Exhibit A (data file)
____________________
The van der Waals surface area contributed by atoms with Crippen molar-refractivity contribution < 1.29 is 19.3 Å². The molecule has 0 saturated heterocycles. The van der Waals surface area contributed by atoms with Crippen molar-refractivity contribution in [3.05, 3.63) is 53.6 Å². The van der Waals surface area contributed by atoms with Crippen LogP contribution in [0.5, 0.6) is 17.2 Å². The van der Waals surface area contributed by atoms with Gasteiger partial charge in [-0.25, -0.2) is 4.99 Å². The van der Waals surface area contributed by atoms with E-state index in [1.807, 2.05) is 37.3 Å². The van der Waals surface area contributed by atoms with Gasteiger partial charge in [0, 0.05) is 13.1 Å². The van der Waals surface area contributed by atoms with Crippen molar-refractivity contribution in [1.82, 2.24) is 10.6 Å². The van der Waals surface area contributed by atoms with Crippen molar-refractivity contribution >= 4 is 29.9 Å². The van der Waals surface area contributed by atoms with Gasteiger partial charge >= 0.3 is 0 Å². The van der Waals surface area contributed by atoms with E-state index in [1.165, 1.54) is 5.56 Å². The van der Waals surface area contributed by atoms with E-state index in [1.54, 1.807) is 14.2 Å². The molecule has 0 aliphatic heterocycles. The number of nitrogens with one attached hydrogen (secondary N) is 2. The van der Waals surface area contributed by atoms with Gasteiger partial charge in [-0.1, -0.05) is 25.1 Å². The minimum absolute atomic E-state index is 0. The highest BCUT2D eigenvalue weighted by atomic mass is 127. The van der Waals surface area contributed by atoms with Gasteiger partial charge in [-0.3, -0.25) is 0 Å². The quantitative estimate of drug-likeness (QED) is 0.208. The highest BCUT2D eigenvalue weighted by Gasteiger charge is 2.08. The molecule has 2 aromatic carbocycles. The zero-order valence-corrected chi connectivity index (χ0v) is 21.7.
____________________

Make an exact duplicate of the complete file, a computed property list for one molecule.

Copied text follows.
The van der Waals surface area contributed by atoms with Crippen molar-refractivity contribution < 1.29 is 19.3 Å². The molecule has 0 saturated heterocycles. The van der Waals surface area contributed by atoms with Crippen molar-refractivity contribution in [3.05, 3.63) is 53.6 Å². The van der Waals surface area contributed by atoms with Crippen LogP contribution in [0.5, 0.6) is 17.2 Å². The van der Waals surface area contributed by atoms with Gasteiger partial charge in [-0.25, -0.2) is 4.99 Å². The van der Waals surface area contributed by atoms with E-state index in [1.807, 2.05) is 37.3 Å². The van der Waals surface area contributed by atoms with Gasteiger partial charge in [0, 0.05) is 13.1 Å². The van der Waals surface area contributed by atoms with Crippen molar-refractivity contribution in [1.82, 2.24) is 10.6 Å². The van der Waals surface area contributed by atoms with Crippen molar-refractivity contribution >= 4 is 29.9 Å². The van der Waals surface area contributed by atoms with Gasteiger partial charge >= 0.3 is 0 Å². The van der Waals surface area contributed by atoms with E-state index in [1.165, 1.54) is 5.56 Å². The van der Waals surface area contributed by atoms with E-state index in [1.54, 1.807) is 14.2 Å². The molecule has 0 aliphatic heterocycles. The number of nitrogens with one attached hydrogen (secondary N) is 2. The van der Waals surface area contributed by atoms with Gasteiger partial charge in [-0.1, -0.05) is 25.1 Å². The minimum absolute atomic E-state index is 0. The highest BCUT2D eigenvalue weighted by atomic mass is 127. The van der Waals surface area contributed by atoms with Gasteiger partial charge in [-0.3, -0.25) is 0 Å². The quantitative estimate of drug-likeness (QED) is 0.208. The highest BCUT2D eigenvalue weighted by Gasteiger charge is 2.08. The molecule has 2 aromatic carbocycles. The zero-order valence-corrected chi connectivity index (χ0v) is 21.7.